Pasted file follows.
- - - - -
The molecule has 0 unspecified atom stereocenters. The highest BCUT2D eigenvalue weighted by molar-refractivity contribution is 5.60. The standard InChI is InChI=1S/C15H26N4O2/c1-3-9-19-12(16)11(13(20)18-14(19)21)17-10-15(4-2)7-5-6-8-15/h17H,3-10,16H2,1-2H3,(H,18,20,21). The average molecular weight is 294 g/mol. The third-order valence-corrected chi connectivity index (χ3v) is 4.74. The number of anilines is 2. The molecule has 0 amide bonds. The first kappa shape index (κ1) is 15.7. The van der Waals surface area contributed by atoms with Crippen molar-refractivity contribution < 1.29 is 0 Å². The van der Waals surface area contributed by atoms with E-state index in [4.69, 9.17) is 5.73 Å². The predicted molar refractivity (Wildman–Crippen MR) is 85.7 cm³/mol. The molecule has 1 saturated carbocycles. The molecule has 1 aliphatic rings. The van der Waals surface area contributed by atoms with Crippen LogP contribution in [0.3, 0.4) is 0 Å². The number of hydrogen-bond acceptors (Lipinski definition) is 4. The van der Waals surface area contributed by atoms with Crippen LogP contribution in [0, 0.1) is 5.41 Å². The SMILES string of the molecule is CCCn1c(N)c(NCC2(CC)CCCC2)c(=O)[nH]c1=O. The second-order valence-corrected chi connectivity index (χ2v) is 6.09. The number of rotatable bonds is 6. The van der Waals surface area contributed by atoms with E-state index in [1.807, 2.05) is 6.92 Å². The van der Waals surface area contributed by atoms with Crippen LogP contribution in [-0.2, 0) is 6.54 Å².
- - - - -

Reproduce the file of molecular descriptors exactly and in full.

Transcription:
The molecule has 0 unspecified atom stereocenters. The highest BCUT2D eigenvalue weighted by molar-refractivity contribution is 5.60. The standard InChI is InChI=1S/C15H26N4O2/c1-3-9-19-12(16)11(13(20)18-14(19)21)17-10-15(4-2)7-5-6-8-15/h17H,3-10,16H2,1-2H3,(H,18,20,21). The average molecular weight is 294 g/mol. The third-order valence-corrected chi connectivity index (χ3v) is 4.74. The number of anilines is 2. The molecule has 0 amide bonds. The first kappa shape index (κ1) is 15.7. The van der Waals surface area contributed by atoms with Crippen molar-refractivity contribution < 1.29 is 0 Å². The van der Waals surface area contributed by atoms with E-state index in [4.69, 9.17) is 5.73 Å². The predicted molar refractivity (Wildman–Crippen MR) is 85.7 cm³/mol. The molecule has 1 saturated carbocycles. The molecule has 1 aliphatic rings. The van der Waals surface area contributed by atoms with Crippen LogP contribution in [0.3, 0.4) is 0 Å². The number of hydrogen-bond acceptors (Lipinski definition) is 4. The van der Waals surface area contributed by atoms with Crippen LogP contribution in [0, 0.1) is 5.41 Å². The SMILES string of the molecule is CCCn1c(N)c(NCC2(CC)CCCC2)c(=O)[nH]c1=O. The second-order valence-corrected chi connectivity index (χ2v) is 6.09. The number of rotatable bonds is 6. The van der Waals surface area contributed by atoms with E-state index in [1.807, 2.05) is 6.92 Å². The van der Waals surface area contributed by atoms with Crippen LogP contribution in [-0.2, 0) is 6.54 Å².